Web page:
I'll splurge every couple of years for that perfect Issey Miyake outfit (it travels so well!), but all my friends know I'm a cheapskate at heart. That's why I consider the economic recession that hit Japan in 1992 -- while bad news for those who lost their jobs, including many politicians -- the beginning of a new Japan for frugal travelers. In contrast to the heady days of the 1980s bubble economy, when only designer goods would do and expense accounts seemed unlimited, today's Japan is a bargain-hunter's delight. Thanks to recession fallout, we have 100 Yen stores, shops selling used designer wear, buffets virtually everywhere, inexpensive set lunches in even the toniest of restaurants, and virtually every prefecture trying to figure out how to lure more international travelers. There are deals across the country only for foreigners, including regional rail passes and plane tickets. For the cheapskate, there's never been a better time to visit Japan than now.
Not that I'm heartless about the challenges facing the Japan of today. Despite the ushering in of a new government in 2009 that promises to cut government waste, boost disposable household income, and reverse almost 20 years of deflation, Japan faces mind-boggling financial, social, and political obstacles. Certainly one of Japan's biggest concerns is its declining birthrate coupled with one of the most rapidly aging populations in the world. About 22% of its population is 65 and older; by 2055, that number is expected to double. Meanwhile, Japan's ratio of children aged 14 and younger is believed to the lowest in the world, accounting for only 13.5% of the population. This will undoubtedly lead to a shortage of labor, severely straining the country's resources for tax revenues, pensions, and healthcare.
Meanwhile, bankruptcies and corporate mergers have forever altered the relationship between Japanese workers and their employers, with lifelong employment with the same company no longer a given. Homelessness is now so common that it no longer draws stares, even in the swank Ginza District. Crime, once almost unheard of, is on the rise, especially theft. My former Tokyo landlady fears burglary so much that she refuses to open her doors to strangers.
On the other hand, crime, though undeniably on the increase, is still negligible when compared to levels in the United States, and Japan remains one of the safest countries in the world. Although it's true I'm more careful than I used to be -- I guard my purse in crowded subways, I avoid parks after dark -- for Americans such precautions seem merely self-evident. But while I'm vigilant about theft and purse snatching, I never worry about personal safety. Violent crime -- especially against strangers -- remains virtually unheard of in Japan.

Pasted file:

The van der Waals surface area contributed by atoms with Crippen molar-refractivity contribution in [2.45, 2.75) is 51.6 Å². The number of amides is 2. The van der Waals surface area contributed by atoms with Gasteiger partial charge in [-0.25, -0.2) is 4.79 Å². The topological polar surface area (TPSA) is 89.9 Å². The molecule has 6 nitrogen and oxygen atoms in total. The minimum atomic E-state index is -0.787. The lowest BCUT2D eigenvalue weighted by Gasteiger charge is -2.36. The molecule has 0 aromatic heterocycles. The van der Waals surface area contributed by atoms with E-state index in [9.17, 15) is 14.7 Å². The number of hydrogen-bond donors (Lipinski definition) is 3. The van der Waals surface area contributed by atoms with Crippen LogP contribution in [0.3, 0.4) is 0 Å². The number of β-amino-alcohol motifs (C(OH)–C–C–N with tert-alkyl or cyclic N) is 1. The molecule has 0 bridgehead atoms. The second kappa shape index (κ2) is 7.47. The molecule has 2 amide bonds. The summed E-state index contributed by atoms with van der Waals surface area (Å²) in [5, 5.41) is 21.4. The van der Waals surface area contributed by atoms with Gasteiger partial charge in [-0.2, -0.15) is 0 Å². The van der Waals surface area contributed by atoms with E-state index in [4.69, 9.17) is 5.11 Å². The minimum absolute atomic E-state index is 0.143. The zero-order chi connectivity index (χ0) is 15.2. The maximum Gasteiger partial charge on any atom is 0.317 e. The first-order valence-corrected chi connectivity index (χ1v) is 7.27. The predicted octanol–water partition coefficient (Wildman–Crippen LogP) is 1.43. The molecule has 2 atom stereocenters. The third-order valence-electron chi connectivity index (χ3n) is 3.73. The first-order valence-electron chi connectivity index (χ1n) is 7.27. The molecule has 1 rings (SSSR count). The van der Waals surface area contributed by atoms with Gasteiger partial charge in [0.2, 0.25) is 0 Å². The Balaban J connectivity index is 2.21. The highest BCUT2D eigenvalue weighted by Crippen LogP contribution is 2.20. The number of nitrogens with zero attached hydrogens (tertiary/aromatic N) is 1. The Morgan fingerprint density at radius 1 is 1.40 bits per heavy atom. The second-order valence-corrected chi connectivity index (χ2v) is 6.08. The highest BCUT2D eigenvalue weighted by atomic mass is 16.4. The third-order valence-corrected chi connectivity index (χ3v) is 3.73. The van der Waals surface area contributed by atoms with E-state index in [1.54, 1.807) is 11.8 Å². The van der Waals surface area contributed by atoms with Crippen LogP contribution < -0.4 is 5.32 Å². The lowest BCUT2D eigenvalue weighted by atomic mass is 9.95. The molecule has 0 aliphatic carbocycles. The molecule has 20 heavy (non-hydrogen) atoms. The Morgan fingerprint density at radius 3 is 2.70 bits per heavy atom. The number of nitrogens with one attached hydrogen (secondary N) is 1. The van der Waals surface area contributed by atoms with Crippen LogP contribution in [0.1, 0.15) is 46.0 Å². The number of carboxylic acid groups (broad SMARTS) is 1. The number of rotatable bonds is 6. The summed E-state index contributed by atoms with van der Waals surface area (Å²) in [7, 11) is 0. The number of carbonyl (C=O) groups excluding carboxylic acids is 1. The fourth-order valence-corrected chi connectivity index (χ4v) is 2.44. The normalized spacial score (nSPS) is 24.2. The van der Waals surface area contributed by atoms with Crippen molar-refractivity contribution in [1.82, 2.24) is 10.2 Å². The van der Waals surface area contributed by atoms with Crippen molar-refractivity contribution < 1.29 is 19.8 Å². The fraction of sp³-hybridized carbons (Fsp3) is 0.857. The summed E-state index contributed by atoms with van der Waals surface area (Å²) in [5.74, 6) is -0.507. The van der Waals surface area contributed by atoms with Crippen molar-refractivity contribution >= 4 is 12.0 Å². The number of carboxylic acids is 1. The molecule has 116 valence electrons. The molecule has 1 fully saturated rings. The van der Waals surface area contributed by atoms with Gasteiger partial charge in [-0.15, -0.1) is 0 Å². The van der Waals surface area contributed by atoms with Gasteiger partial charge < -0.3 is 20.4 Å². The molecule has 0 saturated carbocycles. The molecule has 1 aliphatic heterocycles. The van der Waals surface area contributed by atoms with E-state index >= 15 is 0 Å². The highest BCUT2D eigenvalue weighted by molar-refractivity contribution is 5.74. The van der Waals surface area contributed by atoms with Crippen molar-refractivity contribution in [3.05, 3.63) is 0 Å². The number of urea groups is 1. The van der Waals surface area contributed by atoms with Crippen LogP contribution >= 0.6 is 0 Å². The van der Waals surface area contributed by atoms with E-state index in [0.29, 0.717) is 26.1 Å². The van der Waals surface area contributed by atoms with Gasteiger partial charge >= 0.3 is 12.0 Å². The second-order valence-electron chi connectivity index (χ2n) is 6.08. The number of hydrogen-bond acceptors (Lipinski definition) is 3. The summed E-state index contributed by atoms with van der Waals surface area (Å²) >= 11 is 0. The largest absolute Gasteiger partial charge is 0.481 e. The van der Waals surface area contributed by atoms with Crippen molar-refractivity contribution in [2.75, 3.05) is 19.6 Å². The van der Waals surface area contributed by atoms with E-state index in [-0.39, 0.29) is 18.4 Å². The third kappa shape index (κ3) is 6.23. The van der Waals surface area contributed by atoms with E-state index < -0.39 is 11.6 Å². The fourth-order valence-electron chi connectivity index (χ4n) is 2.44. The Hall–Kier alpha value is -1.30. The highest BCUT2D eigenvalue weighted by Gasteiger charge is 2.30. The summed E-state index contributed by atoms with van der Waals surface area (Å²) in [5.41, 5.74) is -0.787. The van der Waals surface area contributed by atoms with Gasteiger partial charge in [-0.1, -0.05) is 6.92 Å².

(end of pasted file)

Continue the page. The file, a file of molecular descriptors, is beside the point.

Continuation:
In any case, the attributes that drew me to Japan in the first place and keep me coming back remain strongly in place: the country's unexpected physical beauty, its safety, and its unique cuisine, customs, and culture. Japan is much the same as when I first came here, humming with energy, crowded beyond belief in its major cities, and filled with acts of human kindness. But I also like the ways Japan has changed. I like that a greater influx of foreign visitors, coupled with a young generation of less inhibited Japanese, has forever altered the social landscape. Japan is more accessible than it has ever been, and in many ways it's also more fun. Whereas in the 1980s Japan was best known as an economic powerhouse, today it's known also for its cool pop culture, from anime and manga to fashion and food. It's still the land of the geisha, but it's also the land of Hello Kitty.
The Magical World of Vending Machines -- One of the things that usually surprises visitors to Japan is the number of vending machines in the country, estimated to be more than 5.5 million -- one for every 20 people. They're virtually everywhere -- in train stations, in front of shops, on the back streets of residential neighborhoods. Most will take bills and give back change. Many have almost nonsensical English-language promotional lines on them, such as ENJOY REFRESHING TIME. Some will even talk to you.
And what can you buy in these vending machines? First, there are the obvious items -- drinks and snacks, including hot or cold coffee in a can. But if you're on your way to someone's house, you might be able to pick up a bouquet of flowers from a machine. Your camera is out of batteries? You may be able to find those, too. Vending machines outside post offices sell stamps and postcards, while those in business hotels sell razors, cup noodles, beer, and even underwear.
In the not-too-distant past, things were also sold from sidewalk vending machines that would have met with instant protest in other countries around the world. Cigarettes and beer were available on almost every corner, where even children could buy them if they wanted to; nowadays, however, shoppers must first insert a computer-readable card certifying they're at least 20 years old. I remember a vending machine in my Tokyo neighborhood: By day, it was blank, with no sign as to what was inside; at night, however, the thing would light up, and on display were pornographic comics. Nowadays, pornographic vending machines are very rare, not for moral reasons, but because of the Internet.
Still, if it's available in Japan, it's probably in a vending machine somewhere.